Dan Rodricks

Dan Rodricks: Seeing history in a burned and broken steeple in East Baltimore | COMMENTARY

Part of the steeple falls from the Urban Bible Fellowship Church in East Baltimore during a four-alarm fire in March 2020. The steeple, constructed in the 19th Century when the church was St. James the Less, was believed to have been struck by lightning.

I stood at the corner of Eager and Aisquith to regard the burned-and-broken steeple of a once-stunning East Baltimore church. I saw in the gaping wound the past and present — the decades of white flight from the old neighborhood, the diminished presence of the Catholic Church in the city and the loss of faith generally across the land.

This mashup of history came from the gray sky over Aisquith Street, in the place where the steeple cracked apart in a fire caused by lightning in March 2020. No one has come to rebuild the magnificent steeple. Next door is the Institute of Notre Dame, founded in 1847, the Catholic girls school that closed a couple of months after the fire.


There you have a common story in Baltimore, a city still recovering from decades of abandonment, a loss of more than a third of its population since 1950 and the concentration of its poor.

For nearly 140 years, the steeple of St. James The Less Church had stood 256 feet tall, with a 10-foot cross atop it. The Baltimoreans who designed and built this church in the mid-19th century added the tower so that it could be seen for miles, summoning thousands of Catholics, mostly of German ancestry, to Aisquith and Eager.


That lasted nearly 100 years before white flight commenced. I once found a chart of Baltimore’s population in the 20th century: It was large and stable, more than 900,000, until 1954, the year of the Supreme Court’s ruling that “separate but equal” in public education was unconstitutional. Almost immediately, the number of city residents dropped. Desegregation was on the horizon, a threat to whites who wanted nothing to do with racial diversity.

And so a church that could seat 1,800, a house of worship so architecturally impressive that it gained a spot on the National Register of Historic Places, lost its flock. The parishioners of St. James The Less scattered to other parts of the city and the suburbs.

The same thing happened a few blocks away, at St. Francis Xavier Church, another eye-popping edifice that includes a remarkable bell tower. In the late 1960s, the neighborhood and parish turned from white to Black. A proposed merger of St. Francis with an all-white parish never happened.

But while St. Francis remains a Black Catholic parish to this day, St. James the Less ceased to exist. By 1986, the parish had been dissolved. The Archdiocese of Baltimore closed Saint James and sold the building.

“Most regrettably,” states an online history of Germans in Maryland, “the church has been stripped of its [stained glass] windows, altars, marble Communion rail, pipe organ and other artifacts, and the church has been whitewashed, destroying its beautiful and historic murals.”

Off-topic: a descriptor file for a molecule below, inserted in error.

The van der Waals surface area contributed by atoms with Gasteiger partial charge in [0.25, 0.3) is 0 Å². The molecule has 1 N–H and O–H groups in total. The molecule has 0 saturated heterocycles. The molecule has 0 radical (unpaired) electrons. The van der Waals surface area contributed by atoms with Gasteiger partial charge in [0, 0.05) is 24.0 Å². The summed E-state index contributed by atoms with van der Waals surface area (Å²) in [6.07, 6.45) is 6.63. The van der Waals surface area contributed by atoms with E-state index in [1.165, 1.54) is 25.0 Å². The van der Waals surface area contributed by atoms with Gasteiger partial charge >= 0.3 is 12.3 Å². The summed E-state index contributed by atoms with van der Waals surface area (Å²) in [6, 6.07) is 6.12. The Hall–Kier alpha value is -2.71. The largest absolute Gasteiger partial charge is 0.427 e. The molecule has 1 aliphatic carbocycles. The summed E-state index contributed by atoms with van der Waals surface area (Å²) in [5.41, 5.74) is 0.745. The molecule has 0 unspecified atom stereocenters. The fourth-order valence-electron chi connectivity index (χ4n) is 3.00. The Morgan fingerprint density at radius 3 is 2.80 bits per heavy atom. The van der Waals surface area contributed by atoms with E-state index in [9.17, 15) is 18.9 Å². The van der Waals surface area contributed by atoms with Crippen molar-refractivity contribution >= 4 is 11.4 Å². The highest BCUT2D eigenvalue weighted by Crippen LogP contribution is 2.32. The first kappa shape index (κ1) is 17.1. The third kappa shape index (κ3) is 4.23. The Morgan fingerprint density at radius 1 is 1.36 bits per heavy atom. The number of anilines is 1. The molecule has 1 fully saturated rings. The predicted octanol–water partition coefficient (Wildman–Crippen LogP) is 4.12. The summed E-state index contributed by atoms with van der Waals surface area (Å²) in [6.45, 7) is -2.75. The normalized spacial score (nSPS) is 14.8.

At least one small congregation used the church for worship before it was sold to Pastor Carl Pagan and his Urban Bible Fellowship Church.

Pagan, a successful business owner in the city, turned to Christian ministry in the 1980s, staking out a place for his church at Eager and Aisquith, in one of Baltimore’s poorest neighborhoods, across from Latrobe Homes.

He stepped down as pastor due to illness in 2020. A short time later, the steeple snapped off the bell tower in the fire caused by the lightning strike. Pagan died the following August.


“He gave it his all — his money, his time and his love,” says his widow, Margaret. “He was a good man.”

The church has been sold again, this time to what appears to be a religious organization in West Baltimore. I await word of its plans for old Saint James.

Could there ever be again a congregation large enough and wealthy enough to afford a full restoration of the church?

The history ghosts cry out again as I look up at the broken steeple: So many Catholics left Baltimore that the Archdiocese had to close mighty churches that earlier generations had built with sweat and devotion. Other worshippers came along in smaller numbers, with more faith than money; they could not possibly fill the void, or the pews, left by the thousands of families that moved away.

And it’s not as if a new wave of believers will soon arrive to save or reopen old churches. Polls repeatedly show that fewer and fewer Americans attend any church on a regular basis or even state a religious affiliation. Those trends worsened during the pandemic.

“Everything dies, baby, that’s a fact,” goes the Bruce Springsteen song about Atlantic City. “But maybe everything that dies someday comes back.”


Maybe. Maybe someday Baltimore will see a surge of new immigrants. Maybe more descendants of those who left Baltimore, the great-great-grandchildren of the long-ago departed, will stake a claim in city life. Maybe more of us will find our way to quiet faith, free from stridency and prejudice, and wish to gather again.

And maybe, instead of leaving grand old churches in mournful states, they should be repurposed. St. Michael the Archangel Church in Upper Fells Point claimed 10,000 parishioners in 1900. But a century later, despite a passionate effort to keep it open, the church went dark. It was eventually “rendered to profane use,” in accordance with canon law, and developer Ernst Valery turned it into the Ministry of Brewing. You can now get a beer, in Communion with others, where priests once celebrated Mass, where long-ago couples were wed, babies baptized and the dead commended to God’s mercy.